Period costs and product costs are two categories of costs for a company that are incurred in producing and selling their product or service. Here we explain each and how they differ from one another.
- Product costs are those directly related to the production of a product or service intended for sale.
- Period costs are all other indirect costs that are incurred in production.
- Overhead and sales & marketing expenses are common examples of period costs.
Product costs are the direct costs involved in producing a product. A manufacturer, for example, would have product costs that include:
- Direct labor
- Raw materials
- Manufacturing supplies
- Overhead that's directly tied to the production facility such as electricity
For a retailer, the product costs would include the supplies purchased from a supplier and any other costs involved in bringing their goods to market. In short, any costs incurred in the process of acquiring or manufacturing a product are considered product costs.
Product costs are often treated as inventory and are referred to as inventoriable costs because these costs are used to value the inventory. When products are sold, the product costs become part of costs of goods sold as shown in the income statement.
Period costs are all costs not included in product costs. Period costs are not directly tied to the production process. Overhead or sales, general, and administrative (SG&A) costs are considered period costs. SG&A includes costs of the corporate office, selling, marketing, and the overall administration of company business.
Period costs are not assigned to one particular product or the cost of inventory like product costs. Therefore, period costs are listed as an expense in the accounting period in which they occurred.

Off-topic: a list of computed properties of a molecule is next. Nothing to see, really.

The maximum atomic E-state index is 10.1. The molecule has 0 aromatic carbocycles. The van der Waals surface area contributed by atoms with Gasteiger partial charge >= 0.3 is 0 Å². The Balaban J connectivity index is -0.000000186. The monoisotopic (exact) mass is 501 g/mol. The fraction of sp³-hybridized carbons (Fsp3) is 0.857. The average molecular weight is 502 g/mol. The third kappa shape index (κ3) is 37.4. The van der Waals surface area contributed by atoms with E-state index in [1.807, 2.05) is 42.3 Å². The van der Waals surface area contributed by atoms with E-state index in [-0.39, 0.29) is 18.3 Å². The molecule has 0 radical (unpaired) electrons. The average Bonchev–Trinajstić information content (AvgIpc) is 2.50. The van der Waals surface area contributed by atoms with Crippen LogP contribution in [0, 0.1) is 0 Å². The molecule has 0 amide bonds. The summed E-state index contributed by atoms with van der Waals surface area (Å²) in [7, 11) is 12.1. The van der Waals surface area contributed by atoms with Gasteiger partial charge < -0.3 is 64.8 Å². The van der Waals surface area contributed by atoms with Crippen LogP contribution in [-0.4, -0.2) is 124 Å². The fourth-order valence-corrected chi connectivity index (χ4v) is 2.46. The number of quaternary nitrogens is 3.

Other examples of period costs include marketing expenses, rent (not directly tied to a production facility), office depreciation, and indirect labor. Also, interest expense on a company's debt would be classified as a period cost.
Considerations in Production Costs Calculations
Both product costs and period costs mat be either fixed or variable in nature.
Production costs are usually part of the variable costs of business because the amount spent will vary in proportion to the amount produced. However, the costs of machinery and operational spaces are likely to be fixed proportions of this, and these may well appear under a fixed cost heading or be recorded as depreciation on a separate accounting sheet. The person creating the production cost calculation, therefore, has to decide whether these costs are already accounted for or if they must be a part of the overall calculation of production costs.
Also, fixed and variable costs may be calculated differently at different phases in a business's life cycle or accounting year. Whether the calculation is for forecastingor reporting affects the appropriate methodology as well.